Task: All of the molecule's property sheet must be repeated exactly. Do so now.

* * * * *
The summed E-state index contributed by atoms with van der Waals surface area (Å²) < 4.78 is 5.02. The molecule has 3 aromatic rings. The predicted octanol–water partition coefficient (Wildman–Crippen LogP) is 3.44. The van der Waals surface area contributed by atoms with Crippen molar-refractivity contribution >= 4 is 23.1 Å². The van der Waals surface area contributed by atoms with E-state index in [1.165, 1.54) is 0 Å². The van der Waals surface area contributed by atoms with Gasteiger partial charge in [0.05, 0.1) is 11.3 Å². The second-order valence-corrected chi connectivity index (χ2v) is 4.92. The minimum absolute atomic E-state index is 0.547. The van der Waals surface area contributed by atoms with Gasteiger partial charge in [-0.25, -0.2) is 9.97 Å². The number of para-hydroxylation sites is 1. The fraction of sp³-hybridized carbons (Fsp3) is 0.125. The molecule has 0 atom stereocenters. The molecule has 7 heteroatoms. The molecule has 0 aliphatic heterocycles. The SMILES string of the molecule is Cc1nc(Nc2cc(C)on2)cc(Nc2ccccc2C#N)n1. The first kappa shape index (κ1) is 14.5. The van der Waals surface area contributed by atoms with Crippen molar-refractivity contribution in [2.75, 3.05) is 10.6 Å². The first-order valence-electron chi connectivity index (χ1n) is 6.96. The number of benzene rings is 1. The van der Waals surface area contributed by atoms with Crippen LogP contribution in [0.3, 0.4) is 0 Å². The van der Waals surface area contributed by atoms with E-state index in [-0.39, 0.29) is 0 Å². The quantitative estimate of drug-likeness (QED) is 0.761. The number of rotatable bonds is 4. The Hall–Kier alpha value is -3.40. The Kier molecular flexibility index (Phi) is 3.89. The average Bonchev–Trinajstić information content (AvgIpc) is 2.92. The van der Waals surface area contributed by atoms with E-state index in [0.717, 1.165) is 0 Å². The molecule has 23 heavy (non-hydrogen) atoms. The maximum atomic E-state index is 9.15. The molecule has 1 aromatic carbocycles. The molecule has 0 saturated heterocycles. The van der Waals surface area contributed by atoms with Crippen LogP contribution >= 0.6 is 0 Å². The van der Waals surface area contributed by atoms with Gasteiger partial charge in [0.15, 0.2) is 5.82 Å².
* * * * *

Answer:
The summed E-state index contributed by atoms with van der Waals surface area (Å²) < 4.78 is 5.02. The molecule has 3 aromatic rings. The predicted octanol–water partition coefficient (Wildman–Crippen LogP) is 3.44. The van der Waals surface area contributed by atoms with Crippen molar-refractivity contribution >= 4 is 23.1 Å². The van der Waals surface area contributed by atoms with E-state index in [1.165, 1.54) is 0 Å². The van der Waals surface area contributed by atoms with Gasteiger partial charge in [0.05, 0.1) is 11.3 Å². The second-order valence-corrected chi connectivity index (χ2v) is 4.92. The minimum absolute atomic E-state index is 0.547. The van der Waals surface area contributed by atoms with Gasteiger partial charge in [-0.25, -0.2) is 9.97 Å². The number of para-hydroxylation sites is 1. The fraction of sp³-hybridized carbons (Fsp3) is 0.125. The molecule has 0 atom stereocenters. The molecule has 7 heteroatoms. The molecule has 0 aliphatic heterocycles. The SMILES string of the molecule is Cc1nc(Nc2cc(C)on2)cc(Nc2ccccc2C#N)n1. The first kappa shape index (κ1) is 14.5. The van der Waals surface area contributed by atoms with Crippen molar-refractivity contribution in [2.75, 3.05) is 10.6 Å². The first-order valence-electron chi connectivity index (χ1n) is 6.96. The number of benzene rings is 1. The van der Waals surface area contributed by atoms with Crippen LogP contribution in [0.3, 0.4) is 0 Å². The van der Waals surface area contributed by atoms with E-state index in [-0.39, 0.29) is 0 Å². The quantitative estimate of drug-likeness (QED) is 0.761. The number of rotatable bonds is 4. The Hall–Kier alpha value is -3.40. The Kier molecular flexibility index (Phi) is 3.89. The average Bonchev–Trinajstić information content (AvgIpc) is 2.92. The van der Waals surface area contributed by atoms with E-state index in [0.717, 1.165) is 0 Å². The molecule has 23 heavy (non-hydrogen) atoms. The maximum atomic E-state index is 9.15. The molecule has 1 aromatic carbocycles. The molecule has 0 saturated heterocycles. The van der Waals surface area contributed by atoms with Crippen LogP contribution >= 0.6 is 0 Å². The van der Waals surface area contributed by atoms with Gasteiger partial charge in [0.15, 0.2) is 5.82 Å².